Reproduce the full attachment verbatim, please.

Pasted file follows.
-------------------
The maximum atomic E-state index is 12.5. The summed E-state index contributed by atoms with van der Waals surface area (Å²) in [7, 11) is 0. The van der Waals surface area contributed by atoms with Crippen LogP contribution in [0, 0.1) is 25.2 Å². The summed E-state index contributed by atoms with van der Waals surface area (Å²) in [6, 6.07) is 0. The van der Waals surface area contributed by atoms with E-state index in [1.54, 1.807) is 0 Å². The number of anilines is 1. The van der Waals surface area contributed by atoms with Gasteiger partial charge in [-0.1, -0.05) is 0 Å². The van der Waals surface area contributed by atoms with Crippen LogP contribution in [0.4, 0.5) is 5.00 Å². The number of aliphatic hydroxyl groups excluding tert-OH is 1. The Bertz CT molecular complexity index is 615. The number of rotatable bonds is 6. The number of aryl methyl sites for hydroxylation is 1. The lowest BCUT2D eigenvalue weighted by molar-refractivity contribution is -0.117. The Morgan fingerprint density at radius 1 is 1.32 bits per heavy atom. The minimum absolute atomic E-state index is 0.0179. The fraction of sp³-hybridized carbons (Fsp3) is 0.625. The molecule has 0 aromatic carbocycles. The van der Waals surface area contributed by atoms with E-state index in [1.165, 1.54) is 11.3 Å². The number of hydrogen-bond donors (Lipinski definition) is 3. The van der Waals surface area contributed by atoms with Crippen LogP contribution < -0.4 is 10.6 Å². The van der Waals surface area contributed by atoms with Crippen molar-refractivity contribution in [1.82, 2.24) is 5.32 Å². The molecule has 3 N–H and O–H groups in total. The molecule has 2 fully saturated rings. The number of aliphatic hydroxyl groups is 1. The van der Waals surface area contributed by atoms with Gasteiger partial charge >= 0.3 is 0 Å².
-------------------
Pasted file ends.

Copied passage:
The maximum atomic E-state index is 12.5. The summed E-state index contributed by atoms with van der Waals surface area (Å²) in [7, 11) is 0. The van der Waals surface area contributed by atoms with Crippen LogP contribution in [0, 0.1) is 25.2 Å². The summed E-state index contributed by atoms with van der Waals surface area (Å²) in [6, 6.07) is 0. The van der Waals surface area contributed by atoms with E-state index in [1.54, 1.807) is 0 Å². The number of anilines is 1. The van der Waals surface area contributed by atoms with Gasteiger partial charge in [-0.1, -0.05) is 0 Å². The van der Waals surface area contributed by atoms with Crippen LogP contribution in [0.4, 0.5) is 5.00 Å². The number of aliphatic hydroxyl groups excluding tert-OH is 1. The Bertz CT molecular complexity index is 615. The number of rotatable bonds is 6. The number of aryl methyl sites for hydroxylation is 1. The lowest BCUT2D eigenvalue weighted by molar-refractivity contribution is -0.117. The Morgan fingerprint density at radius 1 is 1.32 bits per heavy atom. The minimum absolute atomic E-state index is 0.0179. The fraction of sp³-hybridized carbons (Fsp3) is 0.625. The molecule has 0 aromatic carbocycles. The van der Waals surface area contributed by atoms with E-state index in [1.165, 1.54) is 11.3 Å². The number of hydrogen-bond donors (Lipinski definition) is 3. The van der Waals surface area contributed by atoms with Crippen LogP contribution < -0.4 is 10.6 Å². The van der Waals surface area contributed by atoms with Crippen molar-refractivity contribution in [1.82, 2.24) is 5.32 Å². The molecule has 3 N–H and O–H groups in total. The molecule has 2 fully saturated rings. The number of aliphatic hydroxyl groups is 1. The van der Waals surface area contributed by atoms with Gasteiger partial charge >= 0.3 is 0 Å².